We met with the oncologist, David Ryan, on the 15th. All I can say is, I much prefer the company of gastroenterologist -- they are a downright jolly crowd by comparison. But that is a post for another day.
So here is the scoop -- there were cancer cells in my lymph nodes. Not good. I had a baseline CT scan done yesterday. I am having a porta-cath placed under my right collar bone on Wednesday. And I will be starting chemo on Friday, October 3rd. It will be a combo of Oxaliplatin and Gemcitabine. According to Dr. Ryan, the side-effects should be mild-to-moderate. This isn't the hair-falling-out, vomiting everywhere kind of treatment, but I still am facing extreme fatigue for the first few days (we are planning on me getting chemo on Fridays so I have the weekends to recover) and flu-like symptoms (chills, aches), as well as numbness and tingling in my hands and feet and it could possibly put me into menopause. Permanently.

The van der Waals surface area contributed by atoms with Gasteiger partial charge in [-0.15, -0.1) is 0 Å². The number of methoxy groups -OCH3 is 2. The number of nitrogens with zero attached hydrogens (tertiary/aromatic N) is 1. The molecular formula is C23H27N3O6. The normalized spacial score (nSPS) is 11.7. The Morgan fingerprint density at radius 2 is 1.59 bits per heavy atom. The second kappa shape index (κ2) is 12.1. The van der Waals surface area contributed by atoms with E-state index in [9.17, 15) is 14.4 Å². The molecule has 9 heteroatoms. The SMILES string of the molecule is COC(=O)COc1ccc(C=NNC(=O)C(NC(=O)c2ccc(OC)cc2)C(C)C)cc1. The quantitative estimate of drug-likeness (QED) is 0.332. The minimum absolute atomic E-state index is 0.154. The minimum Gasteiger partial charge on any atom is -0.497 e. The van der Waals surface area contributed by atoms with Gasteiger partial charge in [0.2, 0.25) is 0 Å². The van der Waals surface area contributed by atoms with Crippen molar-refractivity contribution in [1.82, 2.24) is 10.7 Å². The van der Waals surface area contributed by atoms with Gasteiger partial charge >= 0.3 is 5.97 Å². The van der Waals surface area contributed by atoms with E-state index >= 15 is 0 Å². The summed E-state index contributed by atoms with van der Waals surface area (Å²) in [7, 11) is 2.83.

I'll be receiving chemo at MGH every other week for six months. And I'll be having CT scans every two months to make sure it is working (i.e. the cancer isn't popping up somewhere else in my body).
All this news was... deflating. I wasn't prepared for such a long treatment. And the fact is, six months is the optimistic outlook. Add to it the complete alien nature of what is about to happen to me, and getting through the next few weeks, until the first chemo treatment is behind me, is daunting. I feel like I'm in a foreign land, don't speak the language and am blindfolded to boot.